Switzerland inaugurates new multi-million-franc Moscow embassy

The new Swiss embassy in Moscow brings together various overseas services in one location Yuri Palmin, FDFA

Switzerland has inaugurated a new embassy in Moscow. The CHF42 million ($42 million) building brings together various agencies that promote Swiss interests abroad. 

This content was published on June 18, 2019 - 20:15

The new embassy in the Russian capital External linkis one of Switzerland’s largest diplomatic representations overseas and reflects the importance of relations between the two countries, according to the foreign ministry. 

The inauguration on Tuesday evening – the start of a three-day celebration with 800 guests - was attended by Swiss foreign minister Ignazio Cassis and his Russian counterpart, Sergei Lavrov. 

The new embassy consists of two buildings, an existing structure from the 19th century that was too small for diplomatic staff and officials, and a new building, designed by the Lausanne architects Brauen and Wälchli.

To ensure greater synergies, the embassy will bring together under one roof the diplomatic and consular service, the Swiss Business Hub, the culture service Pro Helvetia, Switzerland Tourism and the ambassador's residence.

View of the Swiss embassy's inner courtyard Yuri Palmin, FDFA

There are currently around 70 diplomatic staff working at the embassy, including 31 Swiss nationals. The current ambassador is former Secretary of State for Foreign Affairs, Yves Rossier, who has been in Moscow since December 2016.

Building work was initiated before the Ukraine crisis broke out in 2013. Its completion follows strained relations last year between Switzerland and Russia after a series of revelations of alleged spying by Russians in Switzerland, which Moscow denied. At a press conference in Geneva last November, Cassis and Lavrov said pragmatic talks had ironed out problems.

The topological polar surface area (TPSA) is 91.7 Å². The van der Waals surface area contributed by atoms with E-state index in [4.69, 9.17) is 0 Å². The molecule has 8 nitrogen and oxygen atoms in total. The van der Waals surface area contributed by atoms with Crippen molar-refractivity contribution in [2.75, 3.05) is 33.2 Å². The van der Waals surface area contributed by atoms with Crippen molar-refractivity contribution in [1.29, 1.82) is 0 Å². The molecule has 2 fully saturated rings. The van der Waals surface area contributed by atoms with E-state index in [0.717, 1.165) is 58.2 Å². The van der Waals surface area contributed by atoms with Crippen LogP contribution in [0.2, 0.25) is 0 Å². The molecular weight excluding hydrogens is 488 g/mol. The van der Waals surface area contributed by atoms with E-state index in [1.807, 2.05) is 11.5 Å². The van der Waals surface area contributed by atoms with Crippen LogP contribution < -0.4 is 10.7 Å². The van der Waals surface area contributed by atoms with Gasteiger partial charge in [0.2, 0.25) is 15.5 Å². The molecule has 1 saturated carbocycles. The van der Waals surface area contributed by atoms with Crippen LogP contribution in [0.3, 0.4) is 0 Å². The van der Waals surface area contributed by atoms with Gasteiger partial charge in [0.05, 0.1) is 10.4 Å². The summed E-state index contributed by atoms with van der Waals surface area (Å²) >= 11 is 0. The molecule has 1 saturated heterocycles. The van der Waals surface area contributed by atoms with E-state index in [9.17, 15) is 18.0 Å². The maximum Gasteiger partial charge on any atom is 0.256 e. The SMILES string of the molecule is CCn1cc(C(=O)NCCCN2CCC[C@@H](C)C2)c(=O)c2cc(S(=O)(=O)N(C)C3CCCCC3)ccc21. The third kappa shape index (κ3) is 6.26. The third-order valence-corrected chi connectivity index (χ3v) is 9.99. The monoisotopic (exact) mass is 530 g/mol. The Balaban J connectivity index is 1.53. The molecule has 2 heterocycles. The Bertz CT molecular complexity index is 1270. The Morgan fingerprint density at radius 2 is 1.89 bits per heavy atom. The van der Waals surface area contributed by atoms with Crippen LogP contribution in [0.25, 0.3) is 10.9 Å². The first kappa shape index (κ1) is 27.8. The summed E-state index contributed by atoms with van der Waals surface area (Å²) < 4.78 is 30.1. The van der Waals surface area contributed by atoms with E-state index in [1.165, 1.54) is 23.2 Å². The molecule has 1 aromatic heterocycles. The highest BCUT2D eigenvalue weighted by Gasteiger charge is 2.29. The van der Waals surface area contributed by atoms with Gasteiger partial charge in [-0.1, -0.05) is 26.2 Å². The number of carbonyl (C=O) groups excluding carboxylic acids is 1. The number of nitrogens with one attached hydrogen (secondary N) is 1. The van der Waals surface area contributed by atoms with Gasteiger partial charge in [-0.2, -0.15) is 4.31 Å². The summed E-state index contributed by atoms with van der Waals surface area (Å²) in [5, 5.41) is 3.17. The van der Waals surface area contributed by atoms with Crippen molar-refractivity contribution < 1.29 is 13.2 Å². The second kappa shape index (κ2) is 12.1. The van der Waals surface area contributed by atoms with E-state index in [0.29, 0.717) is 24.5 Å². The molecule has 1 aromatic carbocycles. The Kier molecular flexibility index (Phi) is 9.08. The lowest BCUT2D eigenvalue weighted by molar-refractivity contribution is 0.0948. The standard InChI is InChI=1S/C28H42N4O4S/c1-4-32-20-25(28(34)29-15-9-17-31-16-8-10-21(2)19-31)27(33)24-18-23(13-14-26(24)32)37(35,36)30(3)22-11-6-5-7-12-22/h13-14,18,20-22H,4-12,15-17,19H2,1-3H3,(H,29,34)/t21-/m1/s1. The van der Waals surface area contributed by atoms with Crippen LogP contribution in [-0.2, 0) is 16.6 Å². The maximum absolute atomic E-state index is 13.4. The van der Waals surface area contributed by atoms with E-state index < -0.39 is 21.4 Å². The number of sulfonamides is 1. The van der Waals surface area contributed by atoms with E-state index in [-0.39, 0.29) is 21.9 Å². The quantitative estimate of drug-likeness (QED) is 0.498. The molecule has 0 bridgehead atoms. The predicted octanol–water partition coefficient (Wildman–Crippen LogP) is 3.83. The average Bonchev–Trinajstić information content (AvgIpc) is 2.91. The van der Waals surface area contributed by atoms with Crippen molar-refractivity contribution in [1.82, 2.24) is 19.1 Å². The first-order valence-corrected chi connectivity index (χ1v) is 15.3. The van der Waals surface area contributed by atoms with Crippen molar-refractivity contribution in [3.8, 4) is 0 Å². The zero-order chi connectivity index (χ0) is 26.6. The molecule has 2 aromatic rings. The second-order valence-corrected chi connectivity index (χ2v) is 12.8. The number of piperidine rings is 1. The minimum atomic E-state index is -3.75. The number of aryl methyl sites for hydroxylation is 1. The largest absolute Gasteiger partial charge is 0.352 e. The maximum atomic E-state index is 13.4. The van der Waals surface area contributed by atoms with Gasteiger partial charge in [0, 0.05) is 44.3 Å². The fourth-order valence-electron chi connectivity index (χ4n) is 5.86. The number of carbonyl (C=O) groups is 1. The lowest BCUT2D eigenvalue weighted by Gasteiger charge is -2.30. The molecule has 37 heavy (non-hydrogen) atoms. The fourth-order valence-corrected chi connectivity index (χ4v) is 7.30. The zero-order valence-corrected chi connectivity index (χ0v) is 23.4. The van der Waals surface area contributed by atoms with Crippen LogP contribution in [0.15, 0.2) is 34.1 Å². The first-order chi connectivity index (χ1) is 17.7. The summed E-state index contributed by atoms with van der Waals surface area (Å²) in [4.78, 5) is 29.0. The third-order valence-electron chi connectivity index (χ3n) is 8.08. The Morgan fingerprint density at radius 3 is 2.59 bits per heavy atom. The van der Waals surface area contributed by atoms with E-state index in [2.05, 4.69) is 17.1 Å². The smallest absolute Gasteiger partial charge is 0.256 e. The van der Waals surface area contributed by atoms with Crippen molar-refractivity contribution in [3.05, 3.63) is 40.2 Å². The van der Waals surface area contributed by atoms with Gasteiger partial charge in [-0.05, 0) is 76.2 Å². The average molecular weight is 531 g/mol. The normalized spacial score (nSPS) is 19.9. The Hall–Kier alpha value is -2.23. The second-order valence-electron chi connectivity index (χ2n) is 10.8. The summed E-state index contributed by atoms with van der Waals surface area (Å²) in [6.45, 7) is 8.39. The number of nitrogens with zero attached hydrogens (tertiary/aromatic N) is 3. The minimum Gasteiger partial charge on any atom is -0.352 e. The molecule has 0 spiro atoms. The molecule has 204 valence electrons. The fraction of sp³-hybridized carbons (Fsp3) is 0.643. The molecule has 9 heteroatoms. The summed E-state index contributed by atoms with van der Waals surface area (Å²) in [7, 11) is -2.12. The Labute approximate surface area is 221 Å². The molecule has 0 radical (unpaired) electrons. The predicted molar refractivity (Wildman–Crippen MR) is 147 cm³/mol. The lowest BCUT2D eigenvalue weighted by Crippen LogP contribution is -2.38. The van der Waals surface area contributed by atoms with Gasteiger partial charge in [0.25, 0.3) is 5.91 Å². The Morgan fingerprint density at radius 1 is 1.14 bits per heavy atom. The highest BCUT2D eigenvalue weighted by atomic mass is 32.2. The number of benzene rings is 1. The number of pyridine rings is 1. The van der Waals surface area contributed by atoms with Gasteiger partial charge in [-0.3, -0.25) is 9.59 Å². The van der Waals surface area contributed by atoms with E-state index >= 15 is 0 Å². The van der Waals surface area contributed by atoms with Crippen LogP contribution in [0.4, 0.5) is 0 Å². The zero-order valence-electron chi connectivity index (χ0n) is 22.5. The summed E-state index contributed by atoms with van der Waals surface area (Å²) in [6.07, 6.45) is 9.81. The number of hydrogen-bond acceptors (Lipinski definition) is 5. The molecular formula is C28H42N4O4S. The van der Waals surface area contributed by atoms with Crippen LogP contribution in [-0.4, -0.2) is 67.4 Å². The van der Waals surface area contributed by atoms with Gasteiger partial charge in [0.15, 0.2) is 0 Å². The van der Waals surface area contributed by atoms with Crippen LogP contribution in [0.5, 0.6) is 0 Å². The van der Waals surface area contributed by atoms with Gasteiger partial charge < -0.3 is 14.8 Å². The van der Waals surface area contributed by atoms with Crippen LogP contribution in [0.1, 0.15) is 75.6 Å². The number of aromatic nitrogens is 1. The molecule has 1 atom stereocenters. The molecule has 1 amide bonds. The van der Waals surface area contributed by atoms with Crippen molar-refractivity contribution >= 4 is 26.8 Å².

On Tuesday, Rossier told Swiss public radio, RTS, that the spying affair had been resolved, and suggested that the new embassy was not linked in any way to current affairs.

“When you build an embassy, it's an embassy for a country. It is not an embassy for a government that heads that country at a specific moment in history. This embassy is here to stay 100, maybe 200 years. It does not reflect the state of relations or opinions on how the country is managed at a particular time," the Swiss diplomat commented.

View of the renovated facade of the Swiss embassy in Moscow Yuri Palmin, FDFA

This article was automatically imported from our old content management system. If you see any display errors, please let us know:

Share this story

Join the conversation!

With a SWI account, you have the opportunity to contribute on our website.

You can Login or register here.